As a long-time fan of the murder mystery genre, I have come to love a certain trope of the genre: closed circle mysteries. In these stories, only a limited number of suspects could possibly have perpetrated the crime, and they often take place in isolated or small settings. Classic examples of this trope include Agatha Christie’s Murder on the Orient Express or Death on the Nile where the murders take place on a train and a steamer boat respectively. Lucy Foley has become a modern master of the closed circle mystery trope and her most recent release, The Paris Apartment, does not disappoint.
At the start of The Paris Apartment, we find our main character, Jess, arriving at an upscale Paris apartment building late at night to visit her half-brother, Ben. When he is not there in his third floor apartment to greet Jess upon her arrival, she embarks on a dangerous investigation to find her missing brother. Each resident of the building knows something and each of them has something to hide. There is an angry alcoholic, the quintessential nice guy next door, a sheltered young woman and her party animal roommate, a steely socialite, and an observant and ever-present building concierge.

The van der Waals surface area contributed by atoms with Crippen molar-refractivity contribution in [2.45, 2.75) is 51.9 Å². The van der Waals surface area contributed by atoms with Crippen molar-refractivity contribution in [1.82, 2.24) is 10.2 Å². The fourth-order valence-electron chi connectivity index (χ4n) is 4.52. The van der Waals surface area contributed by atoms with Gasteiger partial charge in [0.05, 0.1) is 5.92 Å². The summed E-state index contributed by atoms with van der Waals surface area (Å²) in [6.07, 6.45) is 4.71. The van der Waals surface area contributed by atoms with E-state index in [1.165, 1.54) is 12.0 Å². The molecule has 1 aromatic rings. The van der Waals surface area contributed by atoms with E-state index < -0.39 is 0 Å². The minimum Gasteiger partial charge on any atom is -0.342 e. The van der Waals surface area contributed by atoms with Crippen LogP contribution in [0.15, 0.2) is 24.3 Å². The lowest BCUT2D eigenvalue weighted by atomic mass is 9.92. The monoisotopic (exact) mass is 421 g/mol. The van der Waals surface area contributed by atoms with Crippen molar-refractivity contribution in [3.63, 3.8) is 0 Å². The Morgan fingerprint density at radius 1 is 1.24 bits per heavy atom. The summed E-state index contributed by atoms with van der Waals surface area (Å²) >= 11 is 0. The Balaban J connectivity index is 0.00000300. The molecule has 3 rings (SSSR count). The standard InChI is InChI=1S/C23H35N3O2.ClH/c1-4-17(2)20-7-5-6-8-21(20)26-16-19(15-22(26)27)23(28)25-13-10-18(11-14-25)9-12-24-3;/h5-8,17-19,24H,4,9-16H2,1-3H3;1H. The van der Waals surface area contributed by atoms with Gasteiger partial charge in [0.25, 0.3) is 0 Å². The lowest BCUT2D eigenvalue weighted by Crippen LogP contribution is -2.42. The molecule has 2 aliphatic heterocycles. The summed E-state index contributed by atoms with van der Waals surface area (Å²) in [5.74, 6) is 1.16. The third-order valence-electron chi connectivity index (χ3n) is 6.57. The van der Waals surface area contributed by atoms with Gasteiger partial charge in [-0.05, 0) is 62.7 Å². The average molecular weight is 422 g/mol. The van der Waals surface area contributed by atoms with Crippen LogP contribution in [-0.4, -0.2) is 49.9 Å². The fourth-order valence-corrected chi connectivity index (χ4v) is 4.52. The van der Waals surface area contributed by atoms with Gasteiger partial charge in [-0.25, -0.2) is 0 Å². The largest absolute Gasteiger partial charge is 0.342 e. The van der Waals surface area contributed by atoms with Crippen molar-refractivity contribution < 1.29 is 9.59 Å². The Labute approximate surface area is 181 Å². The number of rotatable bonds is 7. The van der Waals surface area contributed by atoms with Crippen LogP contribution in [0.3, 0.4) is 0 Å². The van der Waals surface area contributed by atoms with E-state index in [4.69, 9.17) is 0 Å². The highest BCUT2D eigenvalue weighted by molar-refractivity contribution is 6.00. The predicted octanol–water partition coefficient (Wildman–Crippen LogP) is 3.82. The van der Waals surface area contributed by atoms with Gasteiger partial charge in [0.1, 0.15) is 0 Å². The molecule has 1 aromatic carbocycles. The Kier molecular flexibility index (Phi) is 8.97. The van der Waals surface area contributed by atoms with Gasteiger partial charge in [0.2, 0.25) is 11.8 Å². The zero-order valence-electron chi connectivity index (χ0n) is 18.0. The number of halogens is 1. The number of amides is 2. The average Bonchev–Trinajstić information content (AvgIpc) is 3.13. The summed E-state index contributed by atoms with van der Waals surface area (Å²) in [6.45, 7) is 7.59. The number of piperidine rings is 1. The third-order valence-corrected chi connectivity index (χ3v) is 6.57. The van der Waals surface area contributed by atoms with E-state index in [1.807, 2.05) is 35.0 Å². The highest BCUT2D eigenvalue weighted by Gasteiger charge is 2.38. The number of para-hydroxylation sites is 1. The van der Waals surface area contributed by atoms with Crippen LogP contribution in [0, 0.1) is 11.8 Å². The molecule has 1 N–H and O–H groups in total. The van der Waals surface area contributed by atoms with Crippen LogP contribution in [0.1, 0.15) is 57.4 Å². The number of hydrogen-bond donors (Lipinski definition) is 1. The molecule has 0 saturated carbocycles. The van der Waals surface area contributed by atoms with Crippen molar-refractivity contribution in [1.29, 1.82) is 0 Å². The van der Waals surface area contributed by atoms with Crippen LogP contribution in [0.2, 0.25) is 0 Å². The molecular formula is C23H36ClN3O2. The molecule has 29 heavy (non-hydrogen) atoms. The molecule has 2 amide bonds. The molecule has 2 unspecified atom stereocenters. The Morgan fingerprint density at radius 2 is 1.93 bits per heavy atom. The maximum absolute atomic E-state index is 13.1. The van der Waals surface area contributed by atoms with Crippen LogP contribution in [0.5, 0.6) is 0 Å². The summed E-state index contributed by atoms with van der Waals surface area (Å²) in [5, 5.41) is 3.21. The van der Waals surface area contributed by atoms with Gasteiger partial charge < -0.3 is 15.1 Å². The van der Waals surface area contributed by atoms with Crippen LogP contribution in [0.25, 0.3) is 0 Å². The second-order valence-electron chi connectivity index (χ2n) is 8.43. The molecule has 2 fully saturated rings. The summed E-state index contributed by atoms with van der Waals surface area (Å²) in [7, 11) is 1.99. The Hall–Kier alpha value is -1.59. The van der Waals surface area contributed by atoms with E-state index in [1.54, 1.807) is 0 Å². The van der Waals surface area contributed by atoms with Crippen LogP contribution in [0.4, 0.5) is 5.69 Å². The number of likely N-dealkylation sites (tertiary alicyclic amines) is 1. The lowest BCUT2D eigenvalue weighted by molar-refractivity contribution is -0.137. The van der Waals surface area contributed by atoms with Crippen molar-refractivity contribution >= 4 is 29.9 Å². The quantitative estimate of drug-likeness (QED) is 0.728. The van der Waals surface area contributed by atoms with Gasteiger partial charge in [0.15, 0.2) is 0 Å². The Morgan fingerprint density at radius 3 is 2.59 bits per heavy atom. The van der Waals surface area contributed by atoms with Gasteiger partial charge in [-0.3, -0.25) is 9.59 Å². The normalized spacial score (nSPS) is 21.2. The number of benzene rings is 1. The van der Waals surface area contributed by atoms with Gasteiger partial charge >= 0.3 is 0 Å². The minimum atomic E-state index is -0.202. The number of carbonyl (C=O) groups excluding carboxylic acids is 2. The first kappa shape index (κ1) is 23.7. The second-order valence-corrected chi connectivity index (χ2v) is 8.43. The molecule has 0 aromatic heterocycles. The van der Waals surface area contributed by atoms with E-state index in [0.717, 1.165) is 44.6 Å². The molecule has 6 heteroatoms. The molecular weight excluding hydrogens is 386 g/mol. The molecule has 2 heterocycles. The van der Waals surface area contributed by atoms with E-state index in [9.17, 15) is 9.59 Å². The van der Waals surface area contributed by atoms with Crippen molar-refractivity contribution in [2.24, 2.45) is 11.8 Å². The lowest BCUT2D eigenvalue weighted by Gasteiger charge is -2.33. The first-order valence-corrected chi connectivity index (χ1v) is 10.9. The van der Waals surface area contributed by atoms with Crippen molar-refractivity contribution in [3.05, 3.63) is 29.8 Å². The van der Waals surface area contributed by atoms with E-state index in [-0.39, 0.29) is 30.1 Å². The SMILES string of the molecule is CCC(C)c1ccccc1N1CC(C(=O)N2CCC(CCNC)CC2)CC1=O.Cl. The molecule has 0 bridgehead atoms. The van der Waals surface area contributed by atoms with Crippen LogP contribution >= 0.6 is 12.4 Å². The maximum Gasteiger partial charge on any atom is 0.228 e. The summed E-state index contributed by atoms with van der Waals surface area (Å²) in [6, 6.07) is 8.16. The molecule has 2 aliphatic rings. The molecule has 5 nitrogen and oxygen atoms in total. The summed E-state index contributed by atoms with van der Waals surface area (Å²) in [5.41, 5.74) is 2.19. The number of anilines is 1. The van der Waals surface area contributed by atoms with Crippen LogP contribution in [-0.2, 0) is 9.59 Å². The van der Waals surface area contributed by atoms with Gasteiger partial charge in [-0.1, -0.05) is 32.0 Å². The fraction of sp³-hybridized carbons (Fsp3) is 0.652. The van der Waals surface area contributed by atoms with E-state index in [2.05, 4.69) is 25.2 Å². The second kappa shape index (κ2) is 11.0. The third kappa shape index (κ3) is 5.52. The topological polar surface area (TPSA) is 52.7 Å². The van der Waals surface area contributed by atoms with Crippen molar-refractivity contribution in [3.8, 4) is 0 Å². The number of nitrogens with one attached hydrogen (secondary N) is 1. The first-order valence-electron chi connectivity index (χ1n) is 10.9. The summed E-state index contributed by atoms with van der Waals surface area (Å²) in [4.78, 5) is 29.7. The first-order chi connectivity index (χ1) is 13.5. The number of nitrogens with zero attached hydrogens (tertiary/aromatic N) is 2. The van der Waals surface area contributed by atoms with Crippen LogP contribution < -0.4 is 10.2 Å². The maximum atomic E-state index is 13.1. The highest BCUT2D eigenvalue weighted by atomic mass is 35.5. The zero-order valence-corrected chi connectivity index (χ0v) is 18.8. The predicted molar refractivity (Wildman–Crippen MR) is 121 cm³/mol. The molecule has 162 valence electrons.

Foley’s writing takes you through the mystery at a breakneck pace, expertly exposing twists and revealing secrets. Although on a few occasions the characters are in other locations around Paris, the setting of the apartment building is so eerie and claustrophobic that it feels almost like a character itself playing a major role in the unfolding of the mystery. Fans of Agatha Christie novels or movies like Knives Out will delight in the fast-paced mystery with a cast of questionable characters in Lucy Foley’s The Paris Apartment.
Foley, Lucy. The Paris Apartment. New York: William Morrow, 2022.